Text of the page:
By James Beaty
“Well, you wonder why I always dress in black.”
From “Man in Black,” by Johnny Cash.
When Philip Bauer performs his tribute concert to the legendary Johnny Cash, he gets so deep into character that some audience members forget who they’re watching.
“I’ve had people come up to me and say ‘I’ve loved your music since I was a kid,’” Bauer said, chuckling at the thought.
Still, it’s a tribute of sorts to the tribute artist that some audience members get so caught up in his performance that they compliment him because of their love for Cash’s music. Bauer, who stays in character as Cash during the concert and afterwards when talking to fans, usually just says “Thanks.”
This Saturday, McAlester-area residents will have an opportunity to see and hear Bauer for themselves when he presents a 90 minute free concert as part of the Oct. 5 Wild West Festival in McAlester’s Old Town.
He’s set to perform an outdoor concert at 3 p.m. on the main stage “at the crossroads,” said Old Town Association President Eddie Gray.
Bauer has toured across the United States and Australia with his Cash tribute, and has also performed in Mexico and Canada.
He’s even performed in an event to raise funds to restore Cash’s boyhood home in Arkansas, which in itself is a nod to Bauer’s take on the Man in Black.
During his McAlester concert, Bauer will have his full band with him, presenting their version of Cash’s famed Tennessee Three. Bauer’s band includes Kenny Anderson on lead guitar, Norman Cochran on bass, and Gary Bryan, on drums.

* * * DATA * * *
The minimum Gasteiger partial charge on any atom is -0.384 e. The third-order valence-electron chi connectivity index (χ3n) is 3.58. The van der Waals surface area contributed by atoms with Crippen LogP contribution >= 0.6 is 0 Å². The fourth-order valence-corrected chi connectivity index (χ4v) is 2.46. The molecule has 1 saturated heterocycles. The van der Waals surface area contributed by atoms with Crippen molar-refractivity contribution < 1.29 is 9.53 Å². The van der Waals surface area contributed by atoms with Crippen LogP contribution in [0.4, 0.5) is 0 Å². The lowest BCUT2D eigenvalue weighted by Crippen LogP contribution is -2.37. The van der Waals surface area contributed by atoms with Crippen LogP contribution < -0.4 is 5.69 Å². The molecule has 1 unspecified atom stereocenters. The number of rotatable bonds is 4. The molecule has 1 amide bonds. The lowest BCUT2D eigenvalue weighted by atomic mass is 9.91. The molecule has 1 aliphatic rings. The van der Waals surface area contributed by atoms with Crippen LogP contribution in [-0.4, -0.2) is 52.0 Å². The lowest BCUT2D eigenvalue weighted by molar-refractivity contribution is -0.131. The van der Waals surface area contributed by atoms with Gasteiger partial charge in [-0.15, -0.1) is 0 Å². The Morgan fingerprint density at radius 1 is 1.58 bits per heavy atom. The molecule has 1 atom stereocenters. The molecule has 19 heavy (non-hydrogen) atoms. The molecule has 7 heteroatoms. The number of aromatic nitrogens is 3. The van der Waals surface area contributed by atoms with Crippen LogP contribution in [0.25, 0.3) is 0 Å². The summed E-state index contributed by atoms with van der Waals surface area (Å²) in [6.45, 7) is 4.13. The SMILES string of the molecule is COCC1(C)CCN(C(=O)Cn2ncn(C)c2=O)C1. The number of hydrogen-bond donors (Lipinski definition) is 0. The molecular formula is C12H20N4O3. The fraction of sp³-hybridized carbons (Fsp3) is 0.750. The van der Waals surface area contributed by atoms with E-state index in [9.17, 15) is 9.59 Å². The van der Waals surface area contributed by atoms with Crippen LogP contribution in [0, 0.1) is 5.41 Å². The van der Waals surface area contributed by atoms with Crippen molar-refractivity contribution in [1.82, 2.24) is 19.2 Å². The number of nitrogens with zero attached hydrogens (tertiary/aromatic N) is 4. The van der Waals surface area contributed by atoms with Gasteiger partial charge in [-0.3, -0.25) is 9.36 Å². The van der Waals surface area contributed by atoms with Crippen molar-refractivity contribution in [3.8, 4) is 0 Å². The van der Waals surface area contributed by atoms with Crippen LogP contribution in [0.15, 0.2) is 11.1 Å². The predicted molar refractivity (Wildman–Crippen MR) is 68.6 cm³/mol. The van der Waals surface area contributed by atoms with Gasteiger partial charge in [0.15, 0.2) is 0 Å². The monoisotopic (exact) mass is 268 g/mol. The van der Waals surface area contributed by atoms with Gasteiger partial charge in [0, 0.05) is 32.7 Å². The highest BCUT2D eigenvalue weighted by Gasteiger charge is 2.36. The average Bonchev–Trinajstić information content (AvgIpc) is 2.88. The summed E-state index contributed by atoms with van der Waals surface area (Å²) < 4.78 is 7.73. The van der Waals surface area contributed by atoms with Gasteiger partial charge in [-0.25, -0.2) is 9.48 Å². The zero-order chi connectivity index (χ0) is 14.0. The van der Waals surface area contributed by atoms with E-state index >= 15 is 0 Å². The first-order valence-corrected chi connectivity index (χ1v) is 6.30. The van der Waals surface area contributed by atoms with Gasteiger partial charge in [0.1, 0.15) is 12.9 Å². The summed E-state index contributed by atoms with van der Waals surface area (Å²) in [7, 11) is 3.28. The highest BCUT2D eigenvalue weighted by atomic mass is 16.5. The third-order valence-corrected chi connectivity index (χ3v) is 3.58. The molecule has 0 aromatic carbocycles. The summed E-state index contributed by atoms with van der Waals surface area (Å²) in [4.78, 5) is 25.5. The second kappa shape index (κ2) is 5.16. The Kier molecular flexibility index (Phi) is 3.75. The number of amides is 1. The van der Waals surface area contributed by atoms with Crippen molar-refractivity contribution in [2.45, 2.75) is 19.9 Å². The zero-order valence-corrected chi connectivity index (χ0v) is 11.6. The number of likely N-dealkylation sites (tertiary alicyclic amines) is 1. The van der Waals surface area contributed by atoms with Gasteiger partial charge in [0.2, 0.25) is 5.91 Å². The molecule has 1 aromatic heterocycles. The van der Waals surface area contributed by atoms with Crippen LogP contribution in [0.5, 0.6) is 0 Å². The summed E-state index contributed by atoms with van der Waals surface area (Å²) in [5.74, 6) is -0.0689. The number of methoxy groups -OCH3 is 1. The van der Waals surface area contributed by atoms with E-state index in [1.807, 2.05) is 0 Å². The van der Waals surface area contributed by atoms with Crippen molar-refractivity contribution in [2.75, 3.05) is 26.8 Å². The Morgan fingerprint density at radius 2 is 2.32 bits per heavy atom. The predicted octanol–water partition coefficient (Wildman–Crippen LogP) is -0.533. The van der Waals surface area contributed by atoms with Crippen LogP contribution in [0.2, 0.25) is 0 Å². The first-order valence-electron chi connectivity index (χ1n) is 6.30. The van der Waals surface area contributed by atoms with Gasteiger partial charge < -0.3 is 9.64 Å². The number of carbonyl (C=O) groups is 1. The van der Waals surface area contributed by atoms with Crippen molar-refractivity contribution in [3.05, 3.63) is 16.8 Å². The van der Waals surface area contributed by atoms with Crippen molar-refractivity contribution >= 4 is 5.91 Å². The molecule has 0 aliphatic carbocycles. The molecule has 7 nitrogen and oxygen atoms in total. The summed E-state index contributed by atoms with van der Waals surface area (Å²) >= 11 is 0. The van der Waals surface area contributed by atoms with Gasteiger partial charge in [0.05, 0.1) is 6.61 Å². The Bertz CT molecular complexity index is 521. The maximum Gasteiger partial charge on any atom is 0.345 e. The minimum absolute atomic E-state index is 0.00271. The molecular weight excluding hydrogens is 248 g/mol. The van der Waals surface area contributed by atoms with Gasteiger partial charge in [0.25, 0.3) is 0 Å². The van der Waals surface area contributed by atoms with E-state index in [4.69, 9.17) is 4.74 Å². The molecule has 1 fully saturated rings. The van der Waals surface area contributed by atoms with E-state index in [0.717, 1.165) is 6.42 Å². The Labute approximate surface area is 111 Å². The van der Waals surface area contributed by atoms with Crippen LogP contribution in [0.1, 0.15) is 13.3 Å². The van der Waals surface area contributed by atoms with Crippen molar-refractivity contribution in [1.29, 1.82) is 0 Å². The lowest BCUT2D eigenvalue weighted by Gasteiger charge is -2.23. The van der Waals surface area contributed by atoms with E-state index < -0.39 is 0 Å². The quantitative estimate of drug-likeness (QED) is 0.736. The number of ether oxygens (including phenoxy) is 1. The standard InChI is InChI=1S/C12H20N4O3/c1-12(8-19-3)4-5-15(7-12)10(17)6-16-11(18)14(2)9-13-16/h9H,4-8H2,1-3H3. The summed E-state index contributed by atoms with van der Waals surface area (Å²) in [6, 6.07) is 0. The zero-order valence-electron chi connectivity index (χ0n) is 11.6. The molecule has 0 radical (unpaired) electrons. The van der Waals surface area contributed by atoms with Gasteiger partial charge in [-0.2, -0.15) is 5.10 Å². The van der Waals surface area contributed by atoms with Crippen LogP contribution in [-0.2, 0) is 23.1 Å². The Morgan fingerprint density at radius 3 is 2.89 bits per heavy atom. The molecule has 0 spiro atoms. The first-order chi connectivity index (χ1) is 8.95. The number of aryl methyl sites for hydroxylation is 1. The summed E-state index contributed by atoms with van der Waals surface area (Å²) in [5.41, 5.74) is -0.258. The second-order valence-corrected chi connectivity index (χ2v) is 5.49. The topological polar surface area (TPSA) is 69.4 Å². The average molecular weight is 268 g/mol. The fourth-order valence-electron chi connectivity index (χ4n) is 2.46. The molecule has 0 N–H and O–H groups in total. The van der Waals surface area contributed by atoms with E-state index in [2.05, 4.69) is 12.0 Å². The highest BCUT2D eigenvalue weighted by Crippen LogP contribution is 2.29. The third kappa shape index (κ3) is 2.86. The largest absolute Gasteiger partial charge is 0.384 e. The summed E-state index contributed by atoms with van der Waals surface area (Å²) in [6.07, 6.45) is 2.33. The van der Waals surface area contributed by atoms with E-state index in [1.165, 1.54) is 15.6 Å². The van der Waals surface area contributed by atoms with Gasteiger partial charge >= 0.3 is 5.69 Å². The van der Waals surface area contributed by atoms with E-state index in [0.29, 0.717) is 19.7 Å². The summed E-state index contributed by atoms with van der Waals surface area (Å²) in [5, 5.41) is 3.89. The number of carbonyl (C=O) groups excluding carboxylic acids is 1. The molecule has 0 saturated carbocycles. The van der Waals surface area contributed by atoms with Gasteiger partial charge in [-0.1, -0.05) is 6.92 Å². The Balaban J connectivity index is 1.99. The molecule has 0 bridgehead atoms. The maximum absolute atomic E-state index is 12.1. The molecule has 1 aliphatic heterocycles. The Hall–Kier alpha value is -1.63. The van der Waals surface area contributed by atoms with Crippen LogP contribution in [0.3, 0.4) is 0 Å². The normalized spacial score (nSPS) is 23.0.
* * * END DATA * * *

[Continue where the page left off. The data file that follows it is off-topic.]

One of Bauer’s favorite experiences during his Cash performances came when Cash’s original drummer, W.S. “Fluke” Holland, joined him on-stage.
Did Holland have anything to say afterwards.
“He said it was spooky,” Bauer recalled.
Bauer does more than play songs during his Cash tribute.
“It’s a recreation of a Johnny Cash concert,” he said. “There are some songs that I set up with stories. There’ll be some comedy in it.”
So how did he become a Johnny Cash impersonator? Bauer said it began with what he figured would be a one-time performance.
“I did a show at the Rodeo Opry in Oklahoma City and it was put on YouTube,” he said. “We heard from people all over the country.”
Bauer said he’d been working in sales and marketing at the time, but the response to his performance as Cash encouraged him to make a career move.
“A few weeks later, I quit my job,” Bauer said. He’s been on the road as Cash ever since.
Gray noted that Cash’s appeal reaches across all age spectrums and demographics. His music is loved by both traditionalists and hipsters.
“I think he’s going to be a draw for both the older and the younger people,” Gray said of Bauer’s tribute performance.
Gray, along with other members of the Old Town Association, checked out Bauer’s impersonation of Cash when deciding who to book for this year’s Wild West Festival.
They were not disappointed.
“Philip Bauer as Johnny Cash —he does justice to the memory,” Gray said.
Contact James Beaty at firstname.lastname@example.org.